West Palm Beach, Florida, is in the projected path of Hurricane Dorian—which could become either a Category 3 or Category 4 hurricane when it makes landfall—and that means President Donald Trump’s Mar-a-Lago resort may be impacted.
According to a report from The Tampa Bay Times, Dorian is projected to make landfall on Labor Day, Sept. 2, with Melbourne, Florida, being the likely ground zero. Melbourne is about 115 miles north of Palm Beach, where Trump’s ocean-front property is located.
But Mar-a-Lago is located within the cone of probability posted by the U.S. National Hurricane Center.
The Times noted that previous models suggested the storm could pass through the resort and hotel. As of Thursday morning, the path of the hurricane has shifted to the north.
The U.S. Secret Service, Trump Organization, and White House didn’t offer any comments to the local paper.
Meanwhile, President Trump tweeted about Dorian, noting that it missed Puerto Rico.
“Puerto Rico is in great shape with Hurricane Dorian taking a largely different route than anticipated. Thank you to FEMA, first responders, and all, for working so hard & being so well prepared. A great result! The bad news, Florida get ready! Storm is building and will be BIG!” the president wrote.
He added: “Hurricane Dorian looks like it will be hitting Florida late Sunday night. Be prepared and please follow State and Federal instructions, it will be a very big Hurricane, perhaps one of the biggest!”
During Hurricane Irma in 2017, Mar-a-Lago was evacuated and damaged. The mansion, built in 1927, wasn’t hit by the strongest part of the hurricane, reported the Palm Beach Daily News at the time.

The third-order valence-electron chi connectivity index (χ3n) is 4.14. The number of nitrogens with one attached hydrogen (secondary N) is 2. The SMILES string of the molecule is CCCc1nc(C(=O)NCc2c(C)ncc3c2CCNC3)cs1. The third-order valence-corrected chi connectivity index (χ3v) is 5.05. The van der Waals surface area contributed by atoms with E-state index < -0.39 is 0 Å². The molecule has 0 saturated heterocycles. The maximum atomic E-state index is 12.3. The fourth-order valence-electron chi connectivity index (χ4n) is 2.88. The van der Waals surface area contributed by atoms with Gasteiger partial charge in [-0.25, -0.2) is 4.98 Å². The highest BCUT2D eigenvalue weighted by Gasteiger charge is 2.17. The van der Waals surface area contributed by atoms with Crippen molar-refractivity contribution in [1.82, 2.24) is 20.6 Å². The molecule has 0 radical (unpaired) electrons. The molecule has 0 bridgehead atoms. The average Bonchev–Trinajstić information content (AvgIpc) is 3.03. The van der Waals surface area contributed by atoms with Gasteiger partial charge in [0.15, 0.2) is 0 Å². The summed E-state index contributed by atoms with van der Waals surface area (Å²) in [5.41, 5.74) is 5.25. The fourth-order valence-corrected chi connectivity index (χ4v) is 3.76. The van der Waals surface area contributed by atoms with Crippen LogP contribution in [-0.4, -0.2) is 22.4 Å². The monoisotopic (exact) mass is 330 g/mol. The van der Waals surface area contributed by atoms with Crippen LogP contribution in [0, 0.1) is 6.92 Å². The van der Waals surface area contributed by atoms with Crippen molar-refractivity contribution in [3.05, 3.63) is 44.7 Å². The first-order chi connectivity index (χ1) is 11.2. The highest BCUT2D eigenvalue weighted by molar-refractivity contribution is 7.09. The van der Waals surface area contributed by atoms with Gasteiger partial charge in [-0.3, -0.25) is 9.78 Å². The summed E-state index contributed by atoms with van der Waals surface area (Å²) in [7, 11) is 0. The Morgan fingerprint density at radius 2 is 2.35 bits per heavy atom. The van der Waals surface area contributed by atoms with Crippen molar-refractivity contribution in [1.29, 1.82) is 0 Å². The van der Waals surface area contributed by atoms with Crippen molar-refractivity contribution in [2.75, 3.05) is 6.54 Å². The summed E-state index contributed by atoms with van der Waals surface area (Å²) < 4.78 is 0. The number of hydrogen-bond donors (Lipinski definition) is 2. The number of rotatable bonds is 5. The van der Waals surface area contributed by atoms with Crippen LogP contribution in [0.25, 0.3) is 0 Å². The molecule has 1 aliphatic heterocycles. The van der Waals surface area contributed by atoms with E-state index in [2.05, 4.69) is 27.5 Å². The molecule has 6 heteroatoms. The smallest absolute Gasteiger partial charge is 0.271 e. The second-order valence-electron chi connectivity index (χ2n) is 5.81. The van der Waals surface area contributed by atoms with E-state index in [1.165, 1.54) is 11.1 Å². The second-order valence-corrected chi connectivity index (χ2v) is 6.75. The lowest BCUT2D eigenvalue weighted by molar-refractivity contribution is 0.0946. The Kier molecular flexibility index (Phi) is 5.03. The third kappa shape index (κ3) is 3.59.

Damage included roof leaks, flooding in parking lots, downed trees, and other minor issues, while the building avoided any major structural damage.
The National Hurricane Center said the Category 1 storm is expected to strengthen into a potentially catastrophic Category 4 with winds of 130 mph and slam into the United States on Monday somewhere between the Florida Keys and southern Georgia, The Associated Press reported.
“If it makes landfall as a Category 3 or 4 hurricane, that’s a big deal,” said University of Miami hurricane researcher Brian McNoldy. “A lot of people are going to be affected. A lot of insurance claims.”
Ahead of landfall, Florida Gov. Ron DeSantis declared a state of emergency.
“It’s important for Floridians on the East Coast to monitor this storm closely,” DeSantis said in a statement. “Every Florida resident should have seven days of supplies, including food, water, and medicine, and should have a plan in case of disaster.”
“The time to act is now,” the governor said. “Do not wait until it’s too late.”
A Category 4 storm would have 130 mph winds and higher gusts, which may cause “catastrophic damage,” according to the NHC’s website.
“Well-built framed homes can sustain severe damage with loss of most of the roof structure and/or some exterior walls. Most trees will be snapped or uprooted and power poles downed. Fallen trees and power poles will isolate residential areas. Power outages will last weeks to possibly months. Most of the area will be uninhabitable for weeks or months,” the website says.
The Associated Press contributed to this report.